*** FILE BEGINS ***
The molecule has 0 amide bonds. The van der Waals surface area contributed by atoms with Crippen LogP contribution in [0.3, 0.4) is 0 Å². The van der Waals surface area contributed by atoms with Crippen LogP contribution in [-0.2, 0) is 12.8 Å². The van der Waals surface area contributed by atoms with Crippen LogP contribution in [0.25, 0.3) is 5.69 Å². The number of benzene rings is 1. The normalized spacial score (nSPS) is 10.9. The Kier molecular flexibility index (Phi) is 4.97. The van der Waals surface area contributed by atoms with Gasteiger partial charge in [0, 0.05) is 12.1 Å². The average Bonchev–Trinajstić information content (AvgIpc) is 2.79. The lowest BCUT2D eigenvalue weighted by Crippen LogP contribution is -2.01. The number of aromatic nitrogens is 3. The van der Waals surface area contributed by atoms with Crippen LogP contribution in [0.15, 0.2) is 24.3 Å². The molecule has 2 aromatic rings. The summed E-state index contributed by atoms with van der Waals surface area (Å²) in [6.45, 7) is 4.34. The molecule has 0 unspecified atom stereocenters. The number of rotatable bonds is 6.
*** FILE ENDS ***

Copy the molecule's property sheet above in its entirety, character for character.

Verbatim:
The molecule has 0 amide bonds. The van der Waals surface area contributed by atoms with Crippen LogP contribution in [0.3, 0.4) is 0 Å². The van der Waals surface area contributed by atoms with Crippen LogP contribution in [-0.2, 0) is 12.8 Å². The van der Waals surface area contributed by atoms with Crippen LogP contribution in [0.25, 0.3) is 5.69 Å². The number of benzene rings is 1. The normalized spacial score (nSPS) is 10.9. The Kier molecular flexibility index (Phi) is 4.97. The van der Waals surface area contributed by atoms with Gasteiger partial charge in [0, 0.05) is 12.1 Å². The average Bonchev–Trinajstić information content (AvgIpc) is 2.79. The lowest BCUT2D eigenvalue weighted by Crippen LogP contribution is -2.01. The number of aromatic nitrogens is 3. The van der Waals surface area contributed by atoms with Crippen LogP contribution in [0.15, 0.2) is 24.3 Å². The molecule has 2 aromatic rings. The summed E-state index contributed by atoms with van der Waals surface area (Å²) in [6.45, 7) is 4.34. The molecule has 0 unspecified atom stereocenters. The number of rotatable bonds is 6.